How did you land your first film? What were the initial days in the industry like? Were there moments when you had to deal with proud actors or actresses? How did you cope?
I landed my first film by chance, as somebody in the family approached me to help out with the costumes. In Tamacha, I designed clothes for Kimi Katkar and Bhanupriya, which had a very different flavour to the designs. Later, actors who saw my work contacted me to design for their films. Ever since then there has been no looking back.
I have noticed that people often confuse actors to be very insecure. In my opinion they aren’t insecure, but rather persistent and curious as to know more about their look in a film, as that is how they would be portrayed in the eyes of the viewers. When actors question me about certain aspects of the character or portrayal of the characterisation, I don’t attribute that to be pride, but rather their quest to understand and interact with the clothes better.
After designing for super hit Bollywood films like Jodha Akhbar, Devdas, Taal and Hum Dil De Chuke Sanam, to Hollywood films like One Night With The King, Mistress Of Spices, Bride & Prejudice and Provoked, you have been a formidable player on the cinema fashion scene. How do you view your journey? What have been the major lessons and challenges over the years?
I have always viewed my journey as a huge learning experience, as every film has been challenging, yet has taught me something that has helped me move forward. I remember the first time when I worked with Sridevi, I learnt the need to pick the right colours to complement background and moods.
Jodha Akbar taught me the art of turban making and pagri styling. Manikarnika taught me the art of armour making hands on, on set; so it’s been a journey where I cannot take my work for granted, as it has given me many such references that can be used in my couture line as well. Today, I can confidently say that I have evolved into a costume technician.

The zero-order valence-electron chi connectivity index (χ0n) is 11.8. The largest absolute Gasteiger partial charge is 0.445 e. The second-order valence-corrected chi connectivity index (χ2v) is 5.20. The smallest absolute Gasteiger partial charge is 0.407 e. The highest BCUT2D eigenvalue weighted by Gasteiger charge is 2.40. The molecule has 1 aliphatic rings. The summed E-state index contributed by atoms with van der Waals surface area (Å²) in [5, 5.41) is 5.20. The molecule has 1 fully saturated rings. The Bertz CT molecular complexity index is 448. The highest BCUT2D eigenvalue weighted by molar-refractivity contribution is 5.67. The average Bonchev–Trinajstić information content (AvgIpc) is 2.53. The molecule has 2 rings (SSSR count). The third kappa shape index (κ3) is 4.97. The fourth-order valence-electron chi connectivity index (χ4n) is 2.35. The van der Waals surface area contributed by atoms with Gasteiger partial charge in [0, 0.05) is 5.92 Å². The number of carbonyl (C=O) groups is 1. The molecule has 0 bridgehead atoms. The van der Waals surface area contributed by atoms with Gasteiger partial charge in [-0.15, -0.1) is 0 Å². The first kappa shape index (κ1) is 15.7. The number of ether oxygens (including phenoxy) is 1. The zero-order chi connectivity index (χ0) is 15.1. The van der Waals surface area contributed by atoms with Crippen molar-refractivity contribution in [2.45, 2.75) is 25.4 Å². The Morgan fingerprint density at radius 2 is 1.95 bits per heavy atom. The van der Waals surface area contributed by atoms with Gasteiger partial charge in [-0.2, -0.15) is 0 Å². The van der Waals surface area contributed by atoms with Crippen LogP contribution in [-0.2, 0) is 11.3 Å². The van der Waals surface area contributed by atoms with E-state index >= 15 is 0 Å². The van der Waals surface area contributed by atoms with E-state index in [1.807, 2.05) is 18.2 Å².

Bollywood is known for its nepotism and not being very welcoming of outsiders, as well as the strong gender bias that pervades the industry. Having said that, you have created a stronghold for yourself and your brand. Do you think that nepotism negates merit? What are your views on the concept, and ways to fight it?
Yes, I would agree that at times nepotism negates merit. I remember back in the day when relatives and friends of superstars designed the costumes, and many of them exist even today. But I strongly believe that talent speaks volumes and that is all that you need by your side.
What are your views on the concept of revival in fashion? Are there any particular fabrics or techniques of times gone by that your label still uses?
I don’t think fashion in India needs revival. There are traditional forms of textiles and motifs which are being used by several designers till date. Although I think it would be great to inculcate these values, and educate the consumers on the same.
What are your future goals and are there any new projects you are currently working on?
This year has been great in terms of our increased distribution presence, creation of an online platform, as well as some really satisfying work done in movies like Manikarnika, Panipat and now in Thalaivi.
Beyond design, my fashion resolution for 2020 is to drive our brand in a direction that involves more sustainable practices as a key value; by incorporating textiles that are bio-degradable and recycled. I will be working with my suppliers to use dyes that are more organic in nature and non-polluting, as well as switching to more environmentally friendly forms of packaging. While my embroideries are sourced from across the country, another area which is highly important for me is to work with women in various clusters and train them with skills that could provide them a much needed source of livelihood to add to their family income; as well as take care of their children’s education and health care requirements.